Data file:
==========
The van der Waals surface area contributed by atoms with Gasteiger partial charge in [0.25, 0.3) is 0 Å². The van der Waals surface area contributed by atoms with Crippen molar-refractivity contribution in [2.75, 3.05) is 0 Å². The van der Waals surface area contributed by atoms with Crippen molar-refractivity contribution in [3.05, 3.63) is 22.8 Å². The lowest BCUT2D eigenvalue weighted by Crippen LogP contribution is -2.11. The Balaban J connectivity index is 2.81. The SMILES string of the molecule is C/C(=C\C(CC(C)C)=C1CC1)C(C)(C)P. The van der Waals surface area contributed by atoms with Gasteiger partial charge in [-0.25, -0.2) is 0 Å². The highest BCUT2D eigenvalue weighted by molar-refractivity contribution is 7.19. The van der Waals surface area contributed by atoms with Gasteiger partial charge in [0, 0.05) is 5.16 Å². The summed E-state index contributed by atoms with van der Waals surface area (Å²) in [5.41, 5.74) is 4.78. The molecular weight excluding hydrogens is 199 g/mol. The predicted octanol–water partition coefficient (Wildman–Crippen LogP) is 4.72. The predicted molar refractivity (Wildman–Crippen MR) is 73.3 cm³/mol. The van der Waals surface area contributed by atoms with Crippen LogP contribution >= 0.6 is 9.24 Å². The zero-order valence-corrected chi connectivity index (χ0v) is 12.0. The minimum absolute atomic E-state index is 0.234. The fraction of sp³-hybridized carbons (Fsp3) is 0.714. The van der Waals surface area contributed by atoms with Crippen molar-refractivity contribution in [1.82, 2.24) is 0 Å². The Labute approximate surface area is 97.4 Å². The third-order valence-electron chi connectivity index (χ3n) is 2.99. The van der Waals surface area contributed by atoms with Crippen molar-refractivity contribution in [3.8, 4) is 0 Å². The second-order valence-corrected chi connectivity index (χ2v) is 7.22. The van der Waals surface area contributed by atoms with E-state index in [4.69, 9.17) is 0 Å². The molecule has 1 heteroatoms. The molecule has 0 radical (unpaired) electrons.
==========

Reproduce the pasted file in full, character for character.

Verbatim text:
The van der Waals surface area contributed by atoms with Gasteiger partial charge in [0.25, 0.3) is 0 Å². The van der Waals surface area contributed by atoms with Crippen molar-refractivity contribution in [2.75, 3.05) is 0 Å². The van der Waals surface area contributed by atoms with Crippen molar-refractivity contribution in [3.05, 3.63) is 22.8 Å². The lowest BCUT2D eigenvalue weighted by Crippen LogP contribution is -2.11. The Balaban J connectivity index is 2.81. The SMILES string of the molecule is C/C(=C\C(CC(C)C)=C1CC1)C(C)(C)P. The van der Waals surface area contributed by atoms with Gasteiger partial charge in [-0.25, -0.2) is 0 Å². The highest BCUT2D eigenvalue weighted by molar-refractivity contribution is 7.19. The van der Waals surface area contributed by atoms with Gasteiger partial charge in [0, 0.05) is 5.16 Å². The summed E-state index contributed by atoms with van der Waals surface area (Å²) in [5.41, 5.74) is 4.78. The molecular weight excluding hydrogens is 199 g/mol. The predicted octanol–water partition coefficient (Wildman–Crippen LogP) is 4.72. The predicted molar refractivity (Wildman–Crippen MR) is 73.3 cm³/mol. The van der Waals surface area contributed by atoms with Crippen LogP contribution >= 0.6 is 9.24 Å². The zero-order valence-corrected chi connectivity index (χ0v) is 12.0. The minimum absolute atomic E-state index is 0.234. The fraction of sp³-hybridized carbons (Fsp3) is 0.714. The van der Waals surface area contributed by atoms with Crippen molar-refractivity contribution in [1.82, 2.24) is 0 Å². The Labute approximate surface area is 97.4 Å². The third-order valence-electron chi connectivity index (χ3n) is 2.99. The van der Waals surface area contributed by atoms with Crippen molar-refractivity contribution in [3.8, 4) is 0 Å². The second-order valence-corrected chi connectivity index (χ2v) is 7.22. The van der Waals surface area contributed by atoms with E-state index in [4.69, 9.17) is 0 Å². The molecule has 1 heteroatoms. The molecule has 0 radical (unpaired) electrons.